Debbie Reynolds, Carrie Fisher Remembered by Fans, Friends at Public Memorial Service

Debbie Reynolds and Carrie Fisher Memorial at Forest Lawn Cemetery on March 25, 2017 in Los Angeles.
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Debbie Reynolds and Carrie Fisher Memorial at Forest Lawn Cemetery on March 25, 2017 in Los Angeles. 

Over one thousand fans, friends and family members turned out to Forest Lawn Memorial Park for a joint memorial to honor Carrie Fisher and Debbie Reynolds. It was an afternoon of music, memories and more than a few tears, as the public had its last chance to say goodbye to two of Hollywood’s brightest stars.

Kathleen Campbell of Hollywood echoed the feelings of many of the attendees who felt compelled to show their support for the two screen legends. “Even though I didn’t know them personally, they were people in my life, so I decided to come out and let them know that they had a lot of friends that they didn’t know they had.”

There were more than a few Star Wars fans present, including several young girls wearing their hair in Princess Leia’s iconic “cinnamon bun” style.

“We grew up with the Star Wars movies and Carrie Fisher and we just love her so much. We were devastated. We were in Texas when we found out, so we found out about this. We just wanted to show up and show our support. We just loved them,” Clarice Diers said while waiting in the long line for a seat inside Liberty Hall.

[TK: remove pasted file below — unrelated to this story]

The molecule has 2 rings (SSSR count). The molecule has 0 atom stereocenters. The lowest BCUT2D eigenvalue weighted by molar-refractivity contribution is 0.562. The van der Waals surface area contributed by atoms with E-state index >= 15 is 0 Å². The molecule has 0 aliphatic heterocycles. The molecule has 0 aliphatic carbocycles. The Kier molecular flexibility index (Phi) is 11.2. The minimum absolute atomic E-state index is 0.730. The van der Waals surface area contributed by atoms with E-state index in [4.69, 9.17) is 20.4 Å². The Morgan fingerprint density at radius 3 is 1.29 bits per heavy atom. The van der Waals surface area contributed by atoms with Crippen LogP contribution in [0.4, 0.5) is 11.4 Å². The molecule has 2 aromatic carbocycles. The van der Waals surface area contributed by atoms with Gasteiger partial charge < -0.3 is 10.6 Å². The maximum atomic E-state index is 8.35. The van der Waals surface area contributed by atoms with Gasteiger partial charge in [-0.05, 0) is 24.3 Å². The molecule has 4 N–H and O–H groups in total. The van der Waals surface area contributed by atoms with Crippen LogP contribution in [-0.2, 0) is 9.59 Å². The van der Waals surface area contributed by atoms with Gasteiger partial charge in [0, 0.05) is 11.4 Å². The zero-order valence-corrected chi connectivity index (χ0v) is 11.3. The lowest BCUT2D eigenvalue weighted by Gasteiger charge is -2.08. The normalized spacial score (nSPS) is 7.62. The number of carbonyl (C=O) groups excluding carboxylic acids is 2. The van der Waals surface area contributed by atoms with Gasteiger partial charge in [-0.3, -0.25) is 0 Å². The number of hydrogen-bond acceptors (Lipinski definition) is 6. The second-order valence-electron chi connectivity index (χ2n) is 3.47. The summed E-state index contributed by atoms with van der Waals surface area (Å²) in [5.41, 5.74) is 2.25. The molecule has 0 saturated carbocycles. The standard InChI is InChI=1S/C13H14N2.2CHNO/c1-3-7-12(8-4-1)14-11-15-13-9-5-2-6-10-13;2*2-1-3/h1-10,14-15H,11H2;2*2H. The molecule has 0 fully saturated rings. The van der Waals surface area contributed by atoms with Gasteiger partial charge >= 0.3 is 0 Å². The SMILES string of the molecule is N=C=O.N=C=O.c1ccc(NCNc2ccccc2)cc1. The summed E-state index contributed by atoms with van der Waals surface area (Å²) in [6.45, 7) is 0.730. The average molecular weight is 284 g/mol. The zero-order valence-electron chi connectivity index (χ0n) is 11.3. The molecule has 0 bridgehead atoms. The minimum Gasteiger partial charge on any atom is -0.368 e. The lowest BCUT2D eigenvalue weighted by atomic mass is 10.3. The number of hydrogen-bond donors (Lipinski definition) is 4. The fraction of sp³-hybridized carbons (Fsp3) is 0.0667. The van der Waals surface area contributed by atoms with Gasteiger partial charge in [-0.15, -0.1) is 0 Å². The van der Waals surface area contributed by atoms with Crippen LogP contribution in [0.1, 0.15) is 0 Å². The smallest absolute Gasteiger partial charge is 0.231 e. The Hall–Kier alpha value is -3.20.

Their fans came out to honor them, not just for the characters they played, but also for the lives that they lived.

“I loved her honesty about all her issues she faced,” Susan Schwartz of West Hollywood said about Fisher. “She didn’t hide them, which most people do. And I thought that was wonderful role modeling for many of us. She had the courage, well she had the balls to stand up and say ‘hey, everything isn’t always perfect.’ I totally admired her for that.”

During the ceremony, Debbie was lauded for her work with the Thalians, an organization that has raised millions of dollars to help those suffering from mental health issue. She received a military color guard in honor of the work she did during the Korean war, visiting injured soldiers.

The Gay Men’s Chorus sang a stirring rendition of "True Colors" while clips of both Debbie and Carrie played, that moved many in the audience to tears.

Joe Mantegna, who worked with both actresses, shared his thoughts on what made the two women so extraordinary. “How much they embraced life. They just loved it. They bit it off, chewed it up and spit it out. I mean that’s what was great about them.”

It was a fitting tribute for two greats, who created some of Hollywood’s most unforgettable characters.

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